Objectives: We sought to determine overall survival (OS), prognostic factors, cost, and functional outcomes after surgery for locally recurrent oral cavity squamous cell carcinoma (OCSCC). Materials and Methods: We retrospectively reviewed 399 cases of locally recurrent OCSCC from 1997 to 2011, of which 259 patients were treated with salvage surgery. Survival and prognostic factors were evaluated using univariable and multivariable Cox regression, the Kaplan-Meier method, and the log-rank test. Results: The 5-year OS for patients undergoing surgical salvage, nonsurgical therapy, or supportive care was 44.2%, 1.5%, and 0%, respectively. For patients who underwent surgical salvage, 133 (51%) patients experienced a second recurrence at a median of 17 months. Factors associated with OS included disease-free interval ≤ 6 months (P =.0001), recurrent stage III-IV disease (P <.0001), and prior radiation (P =.0001). Patients with both advanced stage and prior radiation had a 23% 5-year OS, compared with 70% for those with neither risk (P <.001). Functionally, 85% of patients had > 80% speech intelligibility and 81% were able to eat by mouth following salvage surgery. Of the patients who required tracheostomy, 78% were decannulated. The adjusted median hospital and professional charges for patients were $129,696 (range $9,238-$956,818). Conclusions: Patients with recurrent OCSCC who underwent salvage surgery have favorable functional outcomes with half of alive at 5 years but poorer OS for advanced disease, disease-free interval ≤ 6 months, and prior radiation. Additionally, treatment is associated with high cost, and about half of patients ultimately develop another recurrence.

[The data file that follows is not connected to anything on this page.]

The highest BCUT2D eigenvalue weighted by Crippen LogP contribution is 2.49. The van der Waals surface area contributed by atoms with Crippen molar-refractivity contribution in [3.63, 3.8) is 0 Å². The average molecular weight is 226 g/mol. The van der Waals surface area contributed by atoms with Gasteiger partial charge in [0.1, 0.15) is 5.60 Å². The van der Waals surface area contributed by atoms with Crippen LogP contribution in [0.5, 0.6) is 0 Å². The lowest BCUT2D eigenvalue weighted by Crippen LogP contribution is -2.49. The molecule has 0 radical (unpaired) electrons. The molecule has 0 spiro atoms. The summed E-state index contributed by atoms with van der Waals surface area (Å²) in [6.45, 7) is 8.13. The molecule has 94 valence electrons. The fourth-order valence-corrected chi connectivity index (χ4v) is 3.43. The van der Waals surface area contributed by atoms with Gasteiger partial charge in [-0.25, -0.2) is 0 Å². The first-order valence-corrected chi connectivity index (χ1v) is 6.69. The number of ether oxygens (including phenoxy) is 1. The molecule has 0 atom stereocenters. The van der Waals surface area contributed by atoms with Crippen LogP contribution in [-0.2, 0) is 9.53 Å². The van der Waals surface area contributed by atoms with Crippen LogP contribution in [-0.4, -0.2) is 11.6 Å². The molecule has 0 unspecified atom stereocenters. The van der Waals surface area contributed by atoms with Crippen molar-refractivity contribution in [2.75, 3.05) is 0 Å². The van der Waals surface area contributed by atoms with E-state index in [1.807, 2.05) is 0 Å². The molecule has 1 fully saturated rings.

|Original language||English (US)|
|State||Published - Nov 2022|
Bibliographical noteFunding Information:
Editorial support was provided by Bryan Tutt, Scientific Editor, Research Medical Library.
- Functional outcomes
- Head and neck cancer
- Oral cavity
- Salvage surgery
- Squamous cell carcinoma
PubMed: MeSH publication types
- Journal Article